Capture the precise moment your dog has been doing something right with a click. If you need to give clicker training a try, timing is everything. A poorly timed click confuses your dog and may lead to naughty behavior. When you’ve clicked, the treat should be given immediately afterward, before requesting another behavior.
Attach a spoken command on the behavior after your puppy has worked out what’s making the clicker work. Use your command after your pet is already promoting the behavior. Initially, click and reward each time your puppy sits in front of you. (You may show her a goody or reward to prompt her cooperation, but initially do not use the command.) When your puppy is sitting rapidly, attach the command on the behavior – say ‘Sit’ as she’s planting her bottom in the grass. After you’ve paired the 2, several days later you’re ready prompt the positioning by saying the command beforehand -just before you decide to offer the reward. Command ‘Sit’ first, then click and reward the excellent behavior. Soon you can say ‘Sit’ from clicker training exercises, and your pet will probably be i’m all over this.
As your dog masters each new command, begin phasing over use with the clicker and rewards, but always praise your puppy to get a nice job. Use the clicker when introducing new concepts and behaviors to high-light their importance.
Checking out why it is not for everyone
If clicker training is so effective, why would anyone choose differently? Honestly, I’m not a clicker-exclusive trainer. I use plenty of methods to teach dogs, and my approaches are all upbeat and fun. People have different skills, and dogs do, too.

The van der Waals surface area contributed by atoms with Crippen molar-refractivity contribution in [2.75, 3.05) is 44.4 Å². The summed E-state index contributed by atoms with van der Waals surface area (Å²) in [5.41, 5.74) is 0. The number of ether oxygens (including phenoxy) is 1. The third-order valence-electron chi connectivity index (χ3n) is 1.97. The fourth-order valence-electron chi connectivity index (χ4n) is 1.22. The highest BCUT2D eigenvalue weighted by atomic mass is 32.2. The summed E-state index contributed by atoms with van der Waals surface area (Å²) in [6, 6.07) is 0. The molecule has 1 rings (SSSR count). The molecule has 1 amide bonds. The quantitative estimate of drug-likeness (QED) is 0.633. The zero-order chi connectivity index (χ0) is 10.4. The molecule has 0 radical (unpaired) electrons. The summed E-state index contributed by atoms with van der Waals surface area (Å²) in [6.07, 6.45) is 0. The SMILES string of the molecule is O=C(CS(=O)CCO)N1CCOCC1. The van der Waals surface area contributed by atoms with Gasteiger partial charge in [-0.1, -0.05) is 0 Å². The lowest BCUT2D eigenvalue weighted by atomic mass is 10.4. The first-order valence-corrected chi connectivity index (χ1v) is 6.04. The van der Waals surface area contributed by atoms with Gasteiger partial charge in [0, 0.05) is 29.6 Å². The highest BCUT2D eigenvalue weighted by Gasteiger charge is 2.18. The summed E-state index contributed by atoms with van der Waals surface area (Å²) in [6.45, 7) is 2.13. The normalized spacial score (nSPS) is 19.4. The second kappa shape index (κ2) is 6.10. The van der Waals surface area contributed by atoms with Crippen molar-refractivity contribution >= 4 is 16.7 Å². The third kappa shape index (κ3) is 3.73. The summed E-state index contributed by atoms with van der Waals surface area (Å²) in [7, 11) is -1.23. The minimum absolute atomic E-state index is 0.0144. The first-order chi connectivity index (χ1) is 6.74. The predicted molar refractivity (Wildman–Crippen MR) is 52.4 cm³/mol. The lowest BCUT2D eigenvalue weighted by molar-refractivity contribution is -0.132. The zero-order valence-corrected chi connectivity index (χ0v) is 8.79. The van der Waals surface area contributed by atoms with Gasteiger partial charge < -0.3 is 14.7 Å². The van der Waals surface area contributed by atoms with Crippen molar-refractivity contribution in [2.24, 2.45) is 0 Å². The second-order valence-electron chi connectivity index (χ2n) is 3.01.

For people who can coordinate the timing with the clicker please remember to make use of it, it is a godsend. Dogs learn considerably quicker -nearly twice as quickly – when it’s used properly. That said, in a few homes a clicker can belong to a bad hands or fail to go with the daily plan. For families with children or people who get discouraged easily or have trouble finding their car keys, just working the device is an unnecessary frustration. Over clicking or clicking at a bad time confuses dogs, and a clicker inside hands of the young child can provide your dog career-stress overload. Don’t feel bad if your clicker does not work properly in your case!
Although I can ensure the clicker’s effectiveness, it isn’t the only method to teach your puppy. If the how-to of clicker training leaves you switched off to trick training, you shouldn’t be; remember, there are lots of methods to teach dogs. A better option for you personally may be to insert a sharp word cue like ‘Yes!’ or ‘Good!’ each and every time your dog successfully completes a maneuver, and then leave it at that. The take-home message here’s that a sharp, declarative sound utilized to target breakthroughs in cooperation helps your pet determine what you desire her to perform.